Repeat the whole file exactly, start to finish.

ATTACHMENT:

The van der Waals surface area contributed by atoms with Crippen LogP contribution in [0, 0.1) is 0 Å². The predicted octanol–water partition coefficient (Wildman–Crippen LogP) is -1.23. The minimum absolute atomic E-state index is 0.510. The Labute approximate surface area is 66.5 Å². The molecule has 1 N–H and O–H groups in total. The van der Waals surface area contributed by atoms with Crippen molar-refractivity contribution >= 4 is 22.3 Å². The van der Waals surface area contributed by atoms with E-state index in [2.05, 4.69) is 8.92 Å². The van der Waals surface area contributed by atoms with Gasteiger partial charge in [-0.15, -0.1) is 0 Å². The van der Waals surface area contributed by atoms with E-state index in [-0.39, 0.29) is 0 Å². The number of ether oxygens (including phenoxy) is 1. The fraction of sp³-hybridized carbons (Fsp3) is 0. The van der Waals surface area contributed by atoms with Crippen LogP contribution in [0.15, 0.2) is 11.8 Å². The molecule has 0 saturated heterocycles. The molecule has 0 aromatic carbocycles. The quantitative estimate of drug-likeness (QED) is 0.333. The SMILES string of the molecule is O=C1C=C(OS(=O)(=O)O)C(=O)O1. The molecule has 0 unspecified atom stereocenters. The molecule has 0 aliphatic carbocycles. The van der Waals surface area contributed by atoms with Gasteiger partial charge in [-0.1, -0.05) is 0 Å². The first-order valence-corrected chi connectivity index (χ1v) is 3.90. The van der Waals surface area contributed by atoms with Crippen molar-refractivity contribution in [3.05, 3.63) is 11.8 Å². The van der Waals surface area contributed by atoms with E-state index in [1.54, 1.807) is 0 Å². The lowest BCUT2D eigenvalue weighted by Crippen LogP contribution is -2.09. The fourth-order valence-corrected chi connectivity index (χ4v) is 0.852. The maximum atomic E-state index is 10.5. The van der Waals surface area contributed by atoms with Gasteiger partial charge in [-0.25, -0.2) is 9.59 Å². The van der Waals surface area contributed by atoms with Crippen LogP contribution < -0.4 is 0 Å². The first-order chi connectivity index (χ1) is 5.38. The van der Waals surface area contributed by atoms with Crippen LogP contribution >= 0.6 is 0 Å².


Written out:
The van der Waals surface area contributed by atoms with Crippen LogP contribution in [0, 0.1) is 0 Å². The predicted octanol–water partition coefficient (Wildman–Crippen LogP) is -1.23. The minimum absolute atomic E-state index is 0.510. The Labute approximate surface area is 66.5 Å². The molecule has 1 N–H and O–H groups in total. The van der Waals surface area contributed by atoms with Crippen molar-refractivity contribution >= 4 is 22.3 Å². The van der Waals surface area contributed by atoms with E-state index in [2.05, 4.69) is 8.92 Å². The van der Waals surface area contributed by atoms with Gasteiger partial charge in [-0.15, -0.1) is 0 Å². The van der Waals surface area contributed by atoms with E-state index in [-0.39, 0.29) is 0 Å². The number of ether oxygens (including phenoxy) is 1. The fraction of sp³-hybridized carbons (Fsp3) is 0. The van der Waals surface area contributed by atoms with Crippen LogP contribution in [0.15, 0.2) is 11.8 Å². The molecule has 0 saturated heterocycles. The molecule has 0 aromatic carbocycles. The quantitative estimate of drug-likeness (QED) is 0.333. The SMILES string of the molecule is O=C1C=C(OS(=O)(=O)O)C(=O)O1. The molecule has 0 unspecified atom stereocenters. The molecule has 0 aliphatic carbocycles. The van der Waals surface area contributed by atoms with Gasteiger partial charge in [-0.1, -0.05) is 0 Å². The first-order valence-corrected chi connectivity index (χ1v) is 3.90. The van der Waals surface area contributed by atoms with Crippen molar-refractivity contribution in [3.05, 3.63) is 11.8 Å². The van der Waals surface area contributed by atoms with E-state index in [1.54, 1.807) is 0 Å². The lowest BCUT2D eigenvalue weighted by Crippen LogP contribution is -2.09. The fourth-order valence-corrected chi connectivity index (χ4v) is 0.852. The maximum atomic E-state index is 10.5. The van der Waals surface area contributed by atoms with Gasteiger partial charge in [-0.25, -0.2) is 9.59 Å². The van der Waals surface area contributed by atoms with Crippen LogP contribution < -0.4 is 0 Å². The first-order chi connectivity index (χ1) is 5.38. The van der Waals surface area contributed by atoms with Crippen LogP contribution >= 0.6 is 0 Å².